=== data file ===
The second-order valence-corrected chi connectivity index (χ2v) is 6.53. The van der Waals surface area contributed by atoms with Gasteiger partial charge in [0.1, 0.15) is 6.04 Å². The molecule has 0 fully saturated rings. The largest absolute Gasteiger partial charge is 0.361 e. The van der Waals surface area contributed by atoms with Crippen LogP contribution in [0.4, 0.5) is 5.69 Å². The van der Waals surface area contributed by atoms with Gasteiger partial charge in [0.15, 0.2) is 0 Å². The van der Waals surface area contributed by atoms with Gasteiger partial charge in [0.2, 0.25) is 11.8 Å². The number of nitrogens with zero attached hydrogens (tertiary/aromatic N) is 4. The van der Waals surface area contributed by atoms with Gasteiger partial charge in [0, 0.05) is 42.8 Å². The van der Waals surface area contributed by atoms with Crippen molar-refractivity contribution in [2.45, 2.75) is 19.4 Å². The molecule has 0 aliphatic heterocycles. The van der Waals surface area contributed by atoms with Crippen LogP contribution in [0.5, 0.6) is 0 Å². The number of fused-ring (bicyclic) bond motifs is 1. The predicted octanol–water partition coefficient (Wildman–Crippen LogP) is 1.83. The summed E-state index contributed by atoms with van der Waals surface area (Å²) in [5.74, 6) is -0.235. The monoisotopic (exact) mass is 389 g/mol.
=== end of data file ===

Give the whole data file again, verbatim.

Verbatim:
The second-order valence-corrected chi connectivity index (χ2v) is 6.53. The van der Waals surface area contributed by atoms with Gasteiger partial charge in [0.1, 0.15) is 6.04 Å². The molecule has 0 fully saturated rings. The largest absolute Gasteiger partial charge is 0.361 e. The van der Waals surface area contributed by atoms with Crippen LogP contribution in [0.4, 0.5) is 5.69 Å². The van der Waals surface area contributed by atoms with Gasteiger partial charge in [0.15, 0.2) is 0 Å². The van der Waals surface area contributed by atoms with Gasteiger partial charge in [0.2, 0.25) is 11.8 Å². The number of nitrogens with zero attached hydrogens (tertiary/aromatic N) is 4. The van der Waals surface area contributed by atoms with Gasteiger partial charge in [0, 0.05) is 42.8 Å². The van der Waals surface area contributed by atoms with Crippen molar-refractivity contribution in [2.45, 2.75) is 19.4 Å². The molecule has 0 aliphatic heterocycles. The van der Waals surface area contributed by atoms with Crippen LogP contribution in [0.5, 0.6) is 0 Å². The number of fused-ring (bicyclic) bond motifs is 1. The predicted octanol–water partition coefficient (Wildman–Crippen LogP) is 1.83. The summed E-state index contributed by atoms with van der Waals surface area (Å²) in [5.74, 6) is -0.235. The monoisotopic (exact) mass is 389 g/mol.